Situationism identified precisely the path to supersession of art and proceeded to carry it out. From the vantage point of the plastic arts, let’s say that we are today in an after which is not only unable to find itself but has often given up even seeking itself, sparing an individual, fragmentary salvation only at the expense of a pretty remarkable reduction of its ambitions: a space nonetheless sufficient for the expression of specific genius in some great, entirely isolated artists.


The second path, which grows in the shadow of the first and often in ignorance of it, is that consisting in the simple representation of the world where humanity simply concerns itself with the human, with the timeless means that, in every era, have allowed it to reach these ends, always renewed, always the same.

What I mean to say is that beyond all theory, beyond any historical perspective on art, there resides within a contemporary artist the same question that posed itself to a gentleman of the Tang Dynasty: how to capture this moment, the face of a beloved, a country road in an autumn mist, the corner of the street where you live. Or, to pose in a more specifically contemporary context the same timeless question: how to seize the thoughts that traverse us while we are seated in a metro, rushing through the underground tunnels of the big city?

This is where to find the simple, limpid need for figuration as one of the immutable functions of being human. But does this idea actually distance me all that much from situationism?

Didn’t Debord write La Societé du spectacle while simultaneously making autobiographical films devoted to preserving from the ravages of time, to capture in a flash for all eternity, life as it offered itself to him at certain moments of grace? And did he not also make these films so that, in them, might radiate the glow of the faces of those he had loved? Isn’t that exactly where their poetry vibrates most dearly? All this I see clearly today, even if very few know how to articulate it, even among those who regard themselves as being closest to Debord’s ideas.

- Olivier Assayas, A Post-May Adolescence
 


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November 18, 2012

Success

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I didn’t succeed
I failed
and will fail again
my work will be forgotten
no one will read it
it will all disappear



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November 17, 2012

of the

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Tomb of the unknown drone pilot.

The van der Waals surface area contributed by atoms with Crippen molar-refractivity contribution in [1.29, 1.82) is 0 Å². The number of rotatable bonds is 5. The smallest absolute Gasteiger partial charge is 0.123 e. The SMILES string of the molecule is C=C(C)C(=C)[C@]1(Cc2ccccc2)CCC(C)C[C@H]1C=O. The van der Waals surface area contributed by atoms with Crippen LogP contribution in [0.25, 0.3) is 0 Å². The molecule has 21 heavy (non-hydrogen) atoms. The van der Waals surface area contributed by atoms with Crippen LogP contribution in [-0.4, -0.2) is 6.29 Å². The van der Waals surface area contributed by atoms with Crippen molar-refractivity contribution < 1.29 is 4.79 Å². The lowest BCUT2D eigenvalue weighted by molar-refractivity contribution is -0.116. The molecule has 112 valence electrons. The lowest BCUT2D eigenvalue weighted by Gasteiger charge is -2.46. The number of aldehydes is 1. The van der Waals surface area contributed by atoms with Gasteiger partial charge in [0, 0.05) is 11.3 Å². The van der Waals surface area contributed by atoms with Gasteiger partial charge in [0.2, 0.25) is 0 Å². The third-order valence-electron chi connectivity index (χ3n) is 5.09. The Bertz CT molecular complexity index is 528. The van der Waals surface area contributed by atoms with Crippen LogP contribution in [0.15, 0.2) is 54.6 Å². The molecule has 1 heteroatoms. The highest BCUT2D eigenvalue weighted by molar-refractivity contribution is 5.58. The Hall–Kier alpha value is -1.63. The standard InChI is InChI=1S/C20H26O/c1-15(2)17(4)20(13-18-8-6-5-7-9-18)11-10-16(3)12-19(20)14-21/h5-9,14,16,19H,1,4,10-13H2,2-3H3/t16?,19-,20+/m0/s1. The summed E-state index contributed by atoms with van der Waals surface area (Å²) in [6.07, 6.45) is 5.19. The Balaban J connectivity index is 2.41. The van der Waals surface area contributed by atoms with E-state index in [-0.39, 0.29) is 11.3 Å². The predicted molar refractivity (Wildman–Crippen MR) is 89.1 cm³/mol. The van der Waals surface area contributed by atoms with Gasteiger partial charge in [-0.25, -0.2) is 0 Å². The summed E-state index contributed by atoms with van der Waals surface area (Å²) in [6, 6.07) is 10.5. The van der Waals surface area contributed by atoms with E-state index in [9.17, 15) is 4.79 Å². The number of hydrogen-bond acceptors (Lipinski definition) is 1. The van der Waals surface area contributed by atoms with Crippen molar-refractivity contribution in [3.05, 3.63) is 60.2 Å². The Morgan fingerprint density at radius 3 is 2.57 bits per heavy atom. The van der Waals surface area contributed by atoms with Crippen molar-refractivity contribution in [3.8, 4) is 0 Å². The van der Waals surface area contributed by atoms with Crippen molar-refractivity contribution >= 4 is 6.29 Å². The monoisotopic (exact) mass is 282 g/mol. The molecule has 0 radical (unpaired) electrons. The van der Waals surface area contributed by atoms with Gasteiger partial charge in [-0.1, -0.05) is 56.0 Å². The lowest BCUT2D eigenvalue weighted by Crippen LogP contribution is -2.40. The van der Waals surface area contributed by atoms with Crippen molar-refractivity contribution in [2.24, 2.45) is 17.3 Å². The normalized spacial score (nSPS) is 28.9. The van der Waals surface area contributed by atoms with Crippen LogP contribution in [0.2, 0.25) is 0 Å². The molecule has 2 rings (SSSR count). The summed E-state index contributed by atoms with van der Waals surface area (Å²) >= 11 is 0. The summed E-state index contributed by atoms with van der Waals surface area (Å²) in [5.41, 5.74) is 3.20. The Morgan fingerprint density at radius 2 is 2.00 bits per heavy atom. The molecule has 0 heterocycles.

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November 13, 2012

Idea for a stage project: Three Old Movies

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At a large German Schauspielhaus, three separate dramaturge’s are instructed to pick one old film each. The film must be feature length. They do not tell each other what old film they have chosen, and also do not tell anyone else. They each assemble a cast to perform the film, one actor for every roll. Each dramaturge works in isolation from the other two, yet employing the following, identical method: the film is projected onto the wall of the rehearsal hall and the actors are instructed to imitate it to the absolute best of their ability, imitating the timing as well as the performances. For the entire rehearsal period they simply imitate the film over and over again, until they have created a more or less precise stage facsimile of it. On the night of the premiere, on a large empty stage, all three casts simultaneously perform their films, on the same stage, at the same time. Each separate cast is instructed to perform their film as precisely as possible, while at the same time remaining aware of everything else happening on stage, avoiding collisions, etc. Many unexpected and fascinating things will occur as the three separate films overlap, as well and many moments of pure incomprehensibility. It will be a spectacle.



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November 2, 2012

Harry Mathews quote

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It’s true, as I’ve told others, that knowing one knows nothing is the best way to be, since life, minute after minute, is never more than being inspired to rediscover what one thought one already knew. I did know it, but… No, not “but”: and I’m about to know it again, right now.

 – Harry Mathews, 20 Lines a Day